Political scientist Marty Rochester delivers Great Decisions lecture on America’s shifting foreign policy
President Donald Trump’s inaugural address signaled a potential shift in the way the United States operates on the world stage.
He used the speech to trumpet a message of “America First” which seemed at odds with the strategy practiced by the country for more than 70 years – promoting democratic values around the globe while backing it up with military strength.
To what degree American foreign policy will change during his presidency is still being learned less than 14 months after he moved into the White House.
J. Martin Rochester, a Curators’ Distinguished Teaching Professor of political science at the University of Missouri–St. Louis, examined that subject last Thursday when he delivered a lecture on “The Waning of Pax Americana?” as part of the Great Decisions 2018 series at the Ethical Society of St. Louis.
Rochester opened his talk by laying out a case that there had been signs of decline in the global world order before Trump’s ascendency.
“There’s general consensus that over the past eight years especially there’s been a decline and, indeed, unraveling of the liberal international order – the so-called Pax Americana – that the United States led the way in creating after World War II, built around international institutions, alliances, free trade, democratic norms,” Rochester told the lunchtime crowd in the Ethical Society’s Becker Room.
He pointed to chaos in the Middle East, the global refugee crisis and the looming threat of weapons of mass destruction in the hands of rogue states such as Iran and North Korea and non-state actors such as ISIS and Al-Qaeda. Other examples included Chinese claims to the South China Sea, Russian claims to Crimea and fractures developing in the European Union.
Rochester also borrowed an analogy from his own book titled “U.S. Foreign Policy in the 21st Century: Gulliver’s Travails.” The book was published in 2007, but the dynamic it describes remains applicable today.
“The logic of the subtitle was that the United States in many ways resembles Gulliver, the fictional character in Jonathan Swift’s satire, ‘Gulliver’s Travels,’” Rochester told the crowd. “He was a normal-sized guy, who was shipwrecked and ends up on an island with these little, 4-inch people called Lilliputians, and suddenly he’s a giant, and you would think he could now dominate the island, but he gets overtaken by them and tied up in knots. In many ways, the United States is Gulliver.”
The United States, since the fall of the Berlin Wall in 1989 and the collapse of the Soviet Union two years later, has been unrivaled as a global player. Rochester noted that the U.S. spends more on its military than the next 12 countries – China, Russia, India, North Korea, Germany, among them – combined. American military spending has increased since Trump became president.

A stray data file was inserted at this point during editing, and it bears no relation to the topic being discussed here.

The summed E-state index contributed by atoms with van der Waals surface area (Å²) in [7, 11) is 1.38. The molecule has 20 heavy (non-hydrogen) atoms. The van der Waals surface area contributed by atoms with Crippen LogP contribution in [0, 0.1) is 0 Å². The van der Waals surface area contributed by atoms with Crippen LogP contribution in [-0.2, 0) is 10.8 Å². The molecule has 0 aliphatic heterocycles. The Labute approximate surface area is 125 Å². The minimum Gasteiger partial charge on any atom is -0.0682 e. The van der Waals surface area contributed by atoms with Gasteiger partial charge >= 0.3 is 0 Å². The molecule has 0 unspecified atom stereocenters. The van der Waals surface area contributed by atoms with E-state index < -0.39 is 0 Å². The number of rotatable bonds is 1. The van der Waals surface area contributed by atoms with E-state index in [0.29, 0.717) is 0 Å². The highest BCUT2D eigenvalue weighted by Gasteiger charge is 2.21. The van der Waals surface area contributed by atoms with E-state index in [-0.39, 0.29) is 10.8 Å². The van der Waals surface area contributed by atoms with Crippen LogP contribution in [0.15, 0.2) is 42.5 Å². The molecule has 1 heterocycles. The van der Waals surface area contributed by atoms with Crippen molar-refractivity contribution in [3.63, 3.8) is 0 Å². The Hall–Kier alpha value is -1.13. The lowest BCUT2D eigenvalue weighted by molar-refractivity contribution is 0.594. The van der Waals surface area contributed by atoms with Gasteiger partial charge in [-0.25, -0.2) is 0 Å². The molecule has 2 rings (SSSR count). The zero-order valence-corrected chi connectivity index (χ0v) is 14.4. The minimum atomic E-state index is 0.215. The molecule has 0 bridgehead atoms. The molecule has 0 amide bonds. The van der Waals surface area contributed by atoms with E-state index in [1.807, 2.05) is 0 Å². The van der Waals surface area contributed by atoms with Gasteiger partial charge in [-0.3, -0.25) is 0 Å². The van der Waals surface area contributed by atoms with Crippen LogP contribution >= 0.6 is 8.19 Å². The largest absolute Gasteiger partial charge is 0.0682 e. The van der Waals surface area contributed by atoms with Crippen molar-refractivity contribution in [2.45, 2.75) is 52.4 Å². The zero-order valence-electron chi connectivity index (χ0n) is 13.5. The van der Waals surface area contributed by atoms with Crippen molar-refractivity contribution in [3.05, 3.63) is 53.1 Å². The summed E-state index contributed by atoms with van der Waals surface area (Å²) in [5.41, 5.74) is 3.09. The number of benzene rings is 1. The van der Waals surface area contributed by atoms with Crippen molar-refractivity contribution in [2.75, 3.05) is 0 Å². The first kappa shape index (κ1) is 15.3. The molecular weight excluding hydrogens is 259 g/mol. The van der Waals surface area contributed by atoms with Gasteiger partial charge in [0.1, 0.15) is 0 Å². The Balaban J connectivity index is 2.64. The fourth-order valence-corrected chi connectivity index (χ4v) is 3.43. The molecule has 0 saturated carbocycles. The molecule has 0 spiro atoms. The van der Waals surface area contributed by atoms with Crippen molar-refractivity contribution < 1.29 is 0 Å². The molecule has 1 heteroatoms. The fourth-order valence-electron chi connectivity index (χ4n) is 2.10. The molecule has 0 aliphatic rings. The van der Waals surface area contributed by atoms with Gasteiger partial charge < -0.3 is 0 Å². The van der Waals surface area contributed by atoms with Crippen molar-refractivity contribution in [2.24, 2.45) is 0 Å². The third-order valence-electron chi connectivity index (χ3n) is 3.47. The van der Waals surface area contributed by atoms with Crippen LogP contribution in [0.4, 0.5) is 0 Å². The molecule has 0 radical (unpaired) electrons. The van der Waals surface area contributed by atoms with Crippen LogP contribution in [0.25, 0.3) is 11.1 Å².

What’s more, the U.S. Gross Domestic Product is approaching $20 trillion, far ahead of that of the next closest country, China.
He noted the high number of the world’s leading universities located in the United States.
“On every dimension of power conceivable, the United States is No. 1, and nobody’s close,” he said. “And yet, like Gulliver, we’ve been tied up in knots in recent years, and in fact, I think one is hard-pressed to find any place on the planet – in Asia, Africa, the Middle East, Latin America, Europe or anywhere else – where we have been succeeding in exercising power and influence.”
Attendees watched part of a video titled “Pax Americana: The Global Liberal Order” produced by the Foreign Policy Association. It highlighted many of the ways that the order increasingly has been under strain or has changed since the turn of the 21st Century.
Rochester did spend time near the end of his lecture trying to explain the challenge of fitting Trump into one of the three contemporary schools of thought about foreign policy: neoconservatism, liberal internationalism or neo-isolationism.
“It’s still not clear where we’re going under Trump,” Rochester said. “He’s sort of a strange brew between neoconservatism and neo-isolationalism.”
He explained himself by pointing to Trump’s embrace of American exceptionalism and flag waving and seeming endorsement of unilateralist and hawkish use of armed force, at least against terrorists. That all fits with the neoconservative approach that dominated American foreign policy during the presidency of George W. Bush.
But Rochester also noted Trump’s desire to focus on problems at home and caution against over-involvement in humanitarian intervention.
“He’s suggested retrenchment in overseas alliances, foreign aid and other commitments, including trade,” Rochester said.
It is unclear how the influence of both schools of thought will be balanced during the remainder of his administration.
Glassman, an associate professor of political science and academic director of International Studies & Programs, will give a lecture March 22 on the topic of “China and America: The New Geopolitical Equation.”
Gros, a professor of political science and public policy, will be speaking April 19 on “South Africa’s Fragile Democracy.”
Hudson, an adjunct faculty member at UMSL, St. Louis Community College and Washington University in St. Louis and a past reporter and columnist at the St. Louis Post-Dispatch, will give a lecture March 29 on “Media and Foreign Policy.”
Each lecture is scheduled from noon to 1:30 p.m. at the Ethical Society of St. Louis.
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